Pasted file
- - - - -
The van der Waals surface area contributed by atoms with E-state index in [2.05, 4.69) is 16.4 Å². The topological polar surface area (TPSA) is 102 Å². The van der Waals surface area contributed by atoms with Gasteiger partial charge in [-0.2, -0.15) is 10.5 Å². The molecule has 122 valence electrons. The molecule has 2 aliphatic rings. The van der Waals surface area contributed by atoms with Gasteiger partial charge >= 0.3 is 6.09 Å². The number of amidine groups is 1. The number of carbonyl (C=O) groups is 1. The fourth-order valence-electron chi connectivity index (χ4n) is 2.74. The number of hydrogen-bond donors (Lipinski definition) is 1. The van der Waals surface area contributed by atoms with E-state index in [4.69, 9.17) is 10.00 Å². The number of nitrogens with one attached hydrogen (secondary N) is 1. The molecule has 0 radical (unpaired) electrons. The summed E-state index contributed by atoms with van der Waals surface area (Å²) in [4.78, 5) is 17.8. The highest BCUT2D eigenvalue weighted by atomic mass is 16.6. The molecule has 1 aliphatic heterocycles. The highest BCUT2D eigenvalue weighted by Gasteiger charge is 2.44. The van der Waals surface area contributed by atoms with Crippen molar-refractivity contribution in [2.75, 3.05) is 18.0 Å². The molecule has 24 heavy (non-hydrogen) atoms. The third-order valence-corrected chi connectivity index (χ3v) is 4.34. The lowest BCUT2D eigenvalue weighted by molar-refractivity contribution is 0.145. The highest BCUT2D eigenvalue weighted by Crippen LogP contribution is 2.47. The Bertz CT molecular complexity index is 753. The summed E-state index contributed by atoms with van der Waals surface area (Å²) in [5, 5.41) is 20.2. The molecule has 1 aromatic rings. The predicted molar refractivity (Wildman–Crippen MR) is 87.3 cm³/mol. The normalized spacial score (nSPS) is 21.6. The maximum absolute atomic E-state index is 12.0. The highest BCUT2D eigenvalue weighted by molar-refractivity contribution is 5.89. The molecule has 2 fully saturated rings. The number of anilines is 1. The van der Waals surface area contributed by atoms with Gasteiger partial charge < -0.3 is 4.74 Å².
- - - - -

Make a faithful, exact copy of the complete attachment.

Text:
The van der Waals surface area contributed by atoms with E-state index in [2.05, 4.69) is 16.4 Å². The topological polar surface area (TPSA) is 102 Å². The van der Waals surface area contributed by atoms with Gasteiger partial charge in [-0.2, -0.15) is 10.5 Å². The molecule has 122 valence electrons. The molecule has 2 aliphatic rings. The van der Waals surface area contributed by atoms with Gasteiger partial charge >= 0.3 is 6.09 Å². The number of amidine groups is 1. The number of carbonyl (C=O) groups is 1. The fourth-order valence-electron chi connectivity index (χ4n) is 2.74. The number of hydrogen-bond donors (Lipinski definition) is 1. The van der Waals surface area contributed by atoms with E-state index in [4.69, 9.17) is 10.00 Å². The number of nitrogens with one attached hydrogen (secondary N) is 1. The molecule has 0 radical (unpaired) electrons. The summed E-state index contributed by atoms with van der Waals surface area (Å²) in [4.78, 5) is 17.8. The highest BCUT2D eigenvalue weighted by atomic mass is 16.6. The molecule has 1 aliphatic heterocycles. The highest BCUT2D eigenvalue weighted by Gasteiger charge is 2.44. The van der Waals surface area contributed by atoms with Crippen molar-refractivity contribution in [2.75, 3.05) is 18.0 Å². The molecule has 24 heavy (non-hydrogen) atoms. The third-order valence-corrected chi connectivity index (χ3v) is 4.34. The lowest BCUT2D eigenvalue weighted by molar-refractivity contribution is 0.145. The highest BCUT2D eigenvalue weighted by Crippen LogP contribution is 2.47. The Bertz CT molecular complexity index is 753. The summed E-state index contributed by atoms with van der Waals surface area (Å²) in [5, 5.41) is 20.2. The molecule has 1 aromatic rings. The predicted molar refractivity (Wildman–Crippen MR) is 87.3 cm³/mol. The normalized spacial score (nSPS) is 21.6. The maximum absolute atomic E-state index is 12.0. The highest BCUT2D eigenvalue weighted by molar-refractivity contribution is 5.89. The molecule has 2 fully saturated rings. The number of anilines is 1. The van der Waals surface area contributed by atoms with Gasteiger partial charge < -0.3 is 4.74 Å².